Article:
The other great new feature in the game are the Pixls you collect/meet along the way. Pixls are.... things.... that have special abilities to help Mario prevent Count Bleck from ending the world (there is SOME story to the game, but barely worth mentioning). Tippi lets you point the Wiimote at the screen to find hidden items or get info on a monster, Thoreau lets you pick up and throw enemies and items, and Boomer who is a small bomb that can damage enemies and the enviroment. For the most part, you will be using Thoreau, Boomer, and one or two others, but there are others like
Carrie, who lets you float over dangerous spikes that are needed very rarely, if only once or twice.

Speaking of useless, you can play as characters other than Mario! There are 4 characters total, and Peach and Bowser join you early on before leaving for their honeymoon (not joking, play the game) and you can freely switch between the two at any time. This brings up 2 of my 3 complaints. The other characters you can switch to are practically useless 99% of the time. Except for rare occasions when you need Peach to float over a large chasm, or Bowser to set something on fire, you will always want to use Mario. Not only does Mario control better, but you can't flip from 2D to 3D with any other character. Its more annoying having to switch than if I could just play as Mario.

Which brings me to my second, and biggest complaint: the controls. For the most part, the game controls beautifully. It takes SOME getting used to pressing A next to the d-pad for the 2d/3d flip, but it becomes second nature after some time (but more time than it should). The 1 button jumps, and 2 uses your currently selected Pixl. The problem comes in when you want to switch Pixls or characters, or use an item. You can press the + button to gain access to the main menu, but its very unnatural to reach to the middle of the Wiimote. To get access to the Pixl/character/item quick select menu, you have to press 1 and 2 together. At first, this was very frustrating. And even after almost 30 hours, it never felt right and could become a distraction. The B button on the Wiimote's bottom went totally unused, and the - button was used to show the control scheme. 2 wasted buttons. This game would have controlled perfectly if you could have used the Wii Classic Controller, but then you would lose the pointer functionality, and the occasional need to shake the Wiimote. The shaking function was stupid (get a little extra experience if you shake the Wiimote after jumping on an enemy) and it would have been just as easy to pick up the Wiimote to use the pointer. When a game gets distracting, I stop having as much fun.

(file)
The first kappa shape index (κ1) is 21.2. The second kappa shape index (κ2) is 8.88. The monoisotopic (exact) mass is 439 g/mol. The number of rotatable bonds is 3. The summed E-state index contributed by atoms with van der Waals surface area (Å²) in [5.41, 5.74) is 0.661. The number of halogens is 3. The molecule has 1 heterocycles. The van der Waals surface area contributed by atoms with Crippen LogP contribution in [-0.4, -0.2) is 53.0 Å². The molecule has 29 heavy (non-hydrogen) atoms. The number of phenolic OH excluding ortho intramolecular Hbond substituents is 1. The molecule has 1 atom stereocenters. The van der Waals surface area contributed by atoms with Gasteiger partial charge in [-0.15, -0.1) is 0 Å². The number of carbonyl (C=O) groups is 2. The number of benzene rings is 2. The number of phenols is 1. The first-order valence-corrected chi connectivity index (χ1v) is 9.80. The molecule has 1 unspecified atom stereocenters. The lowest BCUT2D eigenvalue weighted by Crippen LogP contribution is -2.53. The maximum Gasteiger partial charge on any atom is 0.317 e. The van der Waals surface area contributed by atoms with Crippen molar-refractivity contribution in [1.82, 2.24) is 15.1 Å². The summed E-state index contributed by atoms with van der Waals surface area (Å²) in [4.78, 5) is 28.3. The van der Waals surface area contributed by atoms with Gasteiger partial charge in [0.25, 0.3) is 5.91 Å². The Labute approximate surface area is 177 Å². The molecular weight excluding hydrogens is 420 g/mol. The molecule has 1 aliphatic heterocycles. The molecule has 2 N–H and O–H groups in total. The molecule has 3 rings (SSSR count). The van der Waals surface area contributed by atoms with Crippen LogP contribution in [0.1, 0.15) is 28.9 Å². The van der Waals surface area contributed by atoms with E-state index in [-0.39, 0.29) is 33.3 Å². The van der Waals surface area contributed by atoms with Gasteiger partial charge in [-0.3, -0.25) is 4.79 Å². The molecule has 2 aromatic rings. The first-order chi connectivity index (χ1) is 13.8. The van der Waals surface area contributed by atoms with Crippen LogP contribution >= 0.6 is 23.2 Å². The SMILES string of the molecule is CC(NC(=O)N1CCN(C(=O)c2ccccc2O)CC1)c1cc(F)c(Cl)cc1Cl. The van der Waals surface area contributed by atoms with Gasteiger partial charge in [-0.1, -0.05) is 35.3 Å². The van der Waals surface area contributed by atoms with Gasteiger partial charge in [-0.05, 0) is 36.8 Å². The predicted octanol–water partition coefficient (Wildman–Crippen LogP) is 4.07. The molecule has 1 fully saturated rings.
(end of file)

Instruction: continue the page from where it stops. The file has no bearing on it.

My third and last complaint is less of a complaint, but more of a disappointment in a lack of feature. Every time I got a new Pixl, I wanted to go back to each level and use it to unlock secrets, but there are very very few secrets of this nature. Other than a character card here or there (you can collect character cards to deal extra damage to enemies) and a miniature bakery supply store (again, not joking) there was no need to revisit levels. There are only 2 side quests in the entire game, a fetch quest and a 100 level dungeon, and both are tedious and boring.

But none of that really matters, because this game is fun. Gaining points to level up and using items to heal and damage enemies are the biggest RPG elements, and both are a welcome addition. Control annoyances aside, I wish this game was longer and had larger worlds so I could keep playing. Forgiving the clearly rushed control scheme, the game is the most fun I have had with Mario in a long time, with the exception of the DS game. Fun conquers all, so the little gripes don't add up to that much.

4 Stars (out of 5)

Nintendo knows what they are doing when they go back to their roots. This is a fun game that can last a good 20-30 hours. The Wii functionality was more forced than a neccessary addition (this was originally for GameCube, not Wii) and I think the game would have played better on the GameCube when all is said and done. Some of the other complaints about too much dialogue is true for the first few hours, but gets better as the game progresses, but the script for the game is extremely well done as well, with the exception of too many mustache jokes. There are a lot of in-jokes (I AM ERROR) and plenty of fan service too.

Fans of platformers should definitely pick this one up. There are some annoying quirks that get in the way of making this a perfect game (does one exist?) but the amount of fun you'll have when playing will making you forget about the little stumbles along the way. Highly recommended, go out and play!

Overall score: 4 Stars (out of 5)

(images courtesy Nintendo)